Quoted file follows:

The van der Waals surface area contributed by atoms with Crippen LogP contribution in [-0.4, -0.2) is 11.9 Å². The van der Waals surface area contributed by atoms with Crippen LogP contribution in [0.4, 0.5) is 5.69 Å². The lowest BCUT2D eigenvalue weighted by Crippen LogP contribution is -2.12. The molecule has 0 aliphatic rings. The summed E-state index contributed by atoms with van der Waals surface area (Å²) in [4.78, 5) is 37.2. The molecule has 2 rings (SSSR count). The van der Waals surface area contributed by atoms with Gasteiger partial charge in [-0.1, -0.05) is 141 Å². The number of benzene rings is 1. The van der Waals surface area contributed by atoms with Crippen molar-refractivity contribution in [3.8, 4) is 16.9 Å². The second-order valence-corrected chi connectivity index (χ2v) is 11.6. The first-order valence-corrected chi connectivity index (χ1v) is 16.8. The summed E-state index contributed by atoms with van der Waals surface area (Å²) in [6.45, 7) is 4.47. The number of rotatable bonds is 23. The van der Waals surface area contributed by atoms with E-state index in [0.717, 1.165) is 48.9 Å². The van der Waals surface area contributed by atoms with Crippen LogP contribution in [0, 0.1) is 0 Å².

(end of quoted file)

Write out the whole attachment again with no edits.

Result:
The van der Waals surface area contributed by atoms with Crippen LogP contribution in [-0.4, -0.2) is 11.9 Å². The van der Waals surface area contributed by atoms with Crippen LogP contribution in [0.4, 0.5) is 5.69 Å². The lowest BCUT2D eigenvalue weighted by Crippen LogP contribution is -2.12. The molecule has 0 aliphatic rings. The summed E-state index contributed by atoms with van der Waals surface area (Å²) in [4.78, 5) is 37.2. The molecule has 2 rings (SSSR count). The van der Waals surface area contributed by atoms with Gasteiger partial charge in [-0.1, -0.05) is 141 Å². The number of benzene rings is 1. The van der Waals surface area contributed by atoms with Crippen molar-refractivity contribution in [3.8, 4) is 16.9 Å². The second-order valence-corrected chi connectivity index (χ2v) is 11.6. The first-order valence-corrected chi connectivity index (χ1v) is 16.8. The summed E-state index contributed by atoms with van der Waals surface area (Å²) in [6.45, 7) is 4.47. The number of rotatable bonds is 23. The van der Waals surface area contributed by atoms with E-state index in [0.717, 1.165) is 48.9 Å². The van der Waals surface area contributed by atoms with Crippen LogP contribution in [0, 0.1) is 0 Å².